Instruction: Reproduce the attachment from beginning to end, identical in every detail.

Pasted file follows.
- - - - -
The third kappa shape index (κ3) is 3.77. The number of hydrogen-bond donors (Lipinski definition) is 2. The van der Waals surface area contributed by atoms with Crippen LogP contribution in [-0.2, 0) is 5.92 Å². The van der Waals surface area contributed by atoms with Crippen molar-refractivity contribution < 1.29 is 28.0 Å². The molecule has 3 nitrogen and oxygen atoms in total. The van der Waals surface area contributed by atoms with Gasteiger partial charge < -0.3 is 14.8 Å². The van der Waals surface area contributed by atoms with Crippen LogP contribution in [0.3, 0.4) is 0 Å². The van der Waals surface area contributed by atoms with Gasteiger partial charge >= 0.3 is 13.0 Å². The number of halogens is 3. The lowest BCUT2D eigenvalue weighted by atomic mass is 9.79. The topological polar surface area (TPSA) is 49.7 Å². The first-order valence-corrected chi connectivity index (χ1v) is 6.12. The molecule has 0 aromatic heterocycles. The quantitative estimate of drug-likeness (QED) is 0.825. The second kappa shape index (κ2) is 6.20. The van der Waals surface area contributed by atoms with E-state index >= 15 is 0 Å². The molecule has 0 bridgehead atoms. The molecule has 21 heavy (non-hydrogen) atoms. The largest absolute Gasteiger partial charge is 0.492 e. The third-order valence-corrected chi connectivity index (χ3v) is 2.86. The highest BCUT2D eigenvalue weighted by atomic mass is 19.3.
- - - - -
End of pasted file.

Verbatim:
The third kappa shape index (κ3) is 3.77. The number of hydrogen-bond donors (Lipinski definition) is 2. The van der Waals surface area contributed by atoms with Crippen LogP contribution in [-0.2, 0) is 5.92 Å². The van der Waals surface area contributed by atoms with Crippen molar-refractivity contribution < 1.29 is 28.0 Å². The molecule has 3 nitrogen and oxygen atoms in total. The van der Waals surface area contributed by atoms with Gasteiger partial charge < -0.3 is 14.8 Å². The van der Waals surface area contributed by atoms with Crippen LogP contribution in [0.3, 0.4) is 0 Å². The van der Waals surface area contributed by atoms with Gasteiger partial charge >= 0.3 is 13.0 Å². The number of halogens is 3. The lowest BCUT2D eigenvalue weighted by atomic mass is 9.79. The topological polar surface area (TPSA) is 49.7 Å². The first-order valence-corrected chi connectivity index (χ1v) is 6.12. The molecule has 0 aromatic heterocycles. The quantitative estimate of drug-likeness (QED) is 0.825. The second kappa shape index (κ2) is 6.20. The van der Waals surface area contributed by atoms with E-state index >= 15 is 0 Å². The molecule has 0 bridgehead atoms. The molecule has 21 heavy (non-hydrogen) atoms. The largest absolute Gasteiger partial charge is 0.492 e. The third-order valence-corrected chi connectivity index (χ3v) is 2.86. The highest BCUT2D eigenvalue weighted by atomic mass is 19.3.